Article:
Cassia fistula

Fruit from Cassia fistula (C. fistula) known as “Flous” is another drug for the treatment of IBD in TIM[87]. The only known mechanism related to the beneficial effect of this plant is its antimicrobial properties. Crude extract of C. fistula exhibited significant antimicrobial activity (Table (Table11)[45].

Cydonia oblonga

Fruit from Cydonia oblonga known as “Beh” is also used for the treatment of IBD[91]. This fruit has shown radical scavenging and antimicrobial activities[50]. The phenolic extract exhibited the strongest antioxidant activity among the other extracts[51]. The antioxidant functions of its phenolic extracts were superior to that of chlorogenic acid and ascorbic acid as standard antioxidants (Table (Table11)[52].

Solanum nigrum

The fruit of Solanum nigrum (S. nigrum) known as “Tajrizi” is another natural product for the treatment of IBD in TIM[4,5]. A glycoprotein isolated from this fruit [Solanum nigrum L. (SNL) glycoprotein] has demonstrated a dose-dependent inhibitory effect on NO production and free radical formation in DSS-induced colitis in mice. It exhibited a suppressive effect on the activities of NF-κB and regulated the expression of iNOS and Cox-2 in the downstream signaling pathway (Table (Table22)[77]. S. nigrum fruits showed effective free radical scavenging activities in the 1,1-diphenyl-2-picrylhydrazyl (DPPH) assay which seemed to be related to the SNL glycoprotein[59]. The SNL glycoprotein has remarkable scavenging effects on both the superoxide anion and hydroxyl radical, but exhibited slightly higher scavenging effects on the superoxide anion generated by the enzymatic hypoxanthine/xanthine oxidase system than on hydroxyl radicals generated by the Fenton reaction (Table (Table11)[60]. Treatment with S. nigrum extract significantly inhibited the gastric lesions induced by cold restraint stress (76.6%), indomethacin (73.8%), pyloric ligation (80.1%) and ethanol (70.6%) with equal or higher potency than omeprazole in experimental ulcer models. It also showed concomitant attenuation of gastric secretory volume, acidity and pepsin secretion in ulcerated rats. In addition, it accelerated the healing of acetic acid-induced ulcers after 7 d of treatment. Furthermore, it significantly inhibited H+K+ATPase activity and decreased gastrin secretion in the ethanol-induced ulcer model. The severity of the reaction of the ulcerogen and the reduction in ulcer size by S. nigrum extract was evident from histological findings (Table (Table22)[78,79].

Juglans regia

The kernel of Juglans regia (J. regia) known as “gerdou” has been used for the treatment of IBD in TIM[62]. Polyphenol compounds isolated from n-butanol extract of J. regia demonstrated a significant decrease in lipid peroxidation and a remarkable increase in antioxidant potential (Table (Table11)[56].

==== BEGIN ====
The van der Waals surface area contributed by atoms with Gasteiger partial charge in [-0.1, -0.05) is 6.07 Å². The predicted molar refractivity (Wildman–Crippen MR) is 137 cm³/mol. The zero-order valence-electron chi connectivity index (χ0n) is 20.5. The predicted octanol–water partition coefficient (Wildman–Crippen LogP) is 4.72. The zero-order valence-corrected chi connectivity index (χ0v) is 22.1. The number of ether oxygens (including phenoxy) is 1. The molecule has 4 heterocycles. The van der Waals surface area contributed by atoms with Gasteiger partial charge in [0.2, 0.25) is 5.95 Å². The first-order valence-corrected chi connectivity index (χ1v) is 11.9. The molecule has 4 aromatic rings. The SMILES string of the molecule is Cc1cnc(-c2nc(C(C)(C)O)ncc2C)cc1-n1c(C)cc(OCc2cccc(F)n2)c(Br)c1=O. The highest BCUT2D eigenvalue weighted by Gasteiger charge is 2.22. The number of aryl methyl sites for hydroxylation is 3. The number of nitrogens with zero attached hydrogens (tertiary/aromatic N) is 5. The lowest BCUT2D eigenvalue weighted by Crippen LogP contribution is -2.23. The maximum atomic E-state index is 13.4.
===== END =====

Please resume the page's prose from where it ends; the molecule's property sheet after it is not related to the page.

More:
Boswellia carterii

Oleogum resin from Boswellia carterii (B. carterii) and Boswellia serrata (B. serrata) known as “Kondor” in TIM is another efficacious remedy for IBD[6,90]. Various studies have shown the anti-inflammatory effect of this oleogum resin (Table (Table22)[65,66]. Some new mono- and triterpenes isolated from this oleogum resin have exhibited NO production inhibitory activity in lipopolysaccharide-activated mouse peritoneal macrophages[40]. The ethanol extract of this oleogum resin has immunomodulatory properties in vitro[41]. The antimicrobial activities of the essential oil isolated from the oleogum resin of B. carterii have been demonstrated against various microorganisms including fungi, and gram-positive and gram-negative bacterial strains (Table (Table11)[42]. The results of a study evaluating the effectiveness of Boswellia extracts in controlled settings of DDS- or TNBS-induced colitis in mice suggested that Boswellia is ineffective in ameliorating colitis in these models. Moreover, individual boswellic acids were demonstrated to increase the basal and IL-1β-stimulated NF-κB activity in intestinal epithelial cells in vitro as well as reverse the proliferative effects of IL-1β. In addition, a hepatotoxic effect of Boswellia with pronounced hepatomegaly and steatosis was observed (Table (Table22)[67]. Patients with chronic diarrhea and histologically proven collagenous colitis were randomized to receive either oral B. serrata extract 400 mg three times daily for 6 wk or placebo. After 6 wk, the proportion of patients in clinical remission was higher in the B. serrata extract group than in the placebo group (P = 0.04). Compared to placebo, B. serrata extract treatment had no effect on histology and quality of life[84]. Thirty patients with chronic colitis were randomized to receive either a preparation of the gum resin from B. serrata (900 mg daily divided in three doses for 6 wk) or sulfasalazine (3 g daily divided in three doses for 6 wk). Of 20 patients treated with Boswellia gum resin, 18 patients showed an improvement in one or more of the parameters including stool properties, histopathology as well as scanning electron microscopy, in addition to hemoglobin, serum iron, calcium, phosphorus, proteins, total leukocytes, and eosinophils. In the sulfasalazine group, 6 of 10 patients showed similar results in the same parameters. Of 20 patients treated with Boswellia gum resin, 14 achieved remission, while in the case of sulfasalazine, the remission rate was 4 of 10[85]. In a similar study, patients with UC received either B. serrata gum resin preparation (350 mg three times daily for 6 wk) or sulfasalazine (1 g three times daily) and all tested parameters including stool properties, histopathology, scanning microscopy of rectal biopsies, blood parameters including hemoglobin, serum iron, calcium, phosphorus, proteins, total leukocytes and eosinophils improved after treatment with B. serrata gum resin. The rate of remission was similar in the two studies group (82% in the B. serrata group vs 75% in the sulfasalazine group) (Table (Table33)[86].